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Most Important Thing Taxpayers Forget? Their Refund

NEW YORK (MainStreet) — You're all set for filing your 2013 taxes, but there's a nagging suspicion that you've forgotten something. What could it be? A past tax refund. The IRS says there is nearly $760 million in refunds waiting to be issued to nearly a million taxpayers, half of which are worth more than $571.

How could that be? The IRS estimates 918,600 taxpayers who are owed a tax refund didn't submit a tax return for 2010, and the deadline for filing that return and claiming a Treasury check is Tuesday, April 15, 2014.

How can a tax refund go forgotten? The IRS says some people may have not submitted a return in 2010, because they had too little income and weren't required to file. However, they may have had taxes withheld from wages or even made quarterly estimated payments, so a refund is waiting. But the law allows only a three-year window for most taxpayers to claim a refund. If they miss the deadline, the money becomes property of the U.S. Treasury.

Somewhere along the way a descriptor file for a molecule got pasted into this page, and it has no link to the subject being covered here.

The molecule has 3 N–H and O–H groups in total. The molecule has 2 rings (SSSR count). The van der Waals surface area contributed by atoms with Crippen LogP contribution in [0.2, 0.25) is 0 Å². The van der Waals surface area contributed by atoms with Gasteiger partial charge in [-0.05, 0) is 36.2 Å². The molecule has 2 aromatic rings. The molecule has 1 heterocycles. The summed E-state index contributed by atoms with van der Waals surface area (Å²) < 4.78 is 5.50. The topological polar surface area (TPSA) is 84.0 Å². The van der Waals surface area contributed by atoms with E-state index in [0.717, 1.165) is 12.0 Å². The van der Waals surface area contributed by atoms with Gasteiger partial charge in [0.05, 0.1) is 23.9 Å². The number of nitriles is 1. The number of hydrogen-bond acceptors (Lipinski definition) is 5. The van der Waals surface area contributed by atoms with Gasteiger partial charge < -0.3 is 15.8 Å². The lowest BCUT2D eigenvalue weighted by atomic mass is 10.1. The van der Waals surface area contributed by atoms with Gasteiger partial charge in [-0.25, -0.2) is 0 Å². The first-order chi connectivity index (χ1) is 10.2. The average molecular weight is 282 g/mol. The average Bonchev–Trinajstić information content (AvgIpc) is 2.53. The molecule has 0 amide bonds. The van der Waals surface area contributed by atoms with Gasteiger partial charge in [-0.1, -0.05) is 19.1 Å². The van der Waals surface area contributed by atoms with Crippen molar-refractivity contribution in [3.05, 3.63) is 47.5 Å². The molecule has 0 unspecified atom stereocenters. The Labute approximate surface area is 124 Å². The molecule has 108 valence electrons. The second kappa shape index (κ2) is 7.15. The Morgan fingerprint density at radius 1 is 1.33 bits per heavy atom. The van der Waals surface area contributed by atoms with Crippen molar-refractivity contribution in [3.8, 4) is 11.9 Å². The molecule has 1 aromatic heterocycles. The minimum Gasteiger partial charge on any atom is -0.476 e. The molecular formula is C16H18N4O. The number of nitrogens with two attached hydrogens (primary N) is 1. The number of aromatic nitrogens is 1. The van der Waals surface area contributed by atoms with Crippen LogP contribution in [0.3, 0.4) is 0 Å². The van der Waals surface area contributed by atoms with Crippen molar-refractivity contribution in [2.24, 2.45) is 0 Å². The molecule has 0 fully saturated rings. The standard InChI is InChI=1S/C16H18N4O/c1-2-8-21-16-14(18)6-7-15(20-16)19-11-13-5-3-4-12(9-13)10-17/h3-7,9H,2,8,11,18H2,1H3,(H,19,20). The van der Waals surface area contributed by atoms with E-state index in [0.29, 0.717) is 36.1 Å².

"We encourage students, part-time workers and others who haven't filed for 2010 to look into this before time runs out on April 15," says IRS Commissioner John Koskinen.

Surprisingly, there is no penalty for filing a late return qualifying for a refund.

If such "forgetfulness" is a recurring fault and you haven't filed a return for 2011 or 2012 either, your 2010 refund check may be held until those returns are completed. Of course any year's refund can be applied to amounts owed to the IRS or a state tax agency, and may be also be used to offset unpaid child support or past due federal debts, such as student loans.

Read More:   taxes
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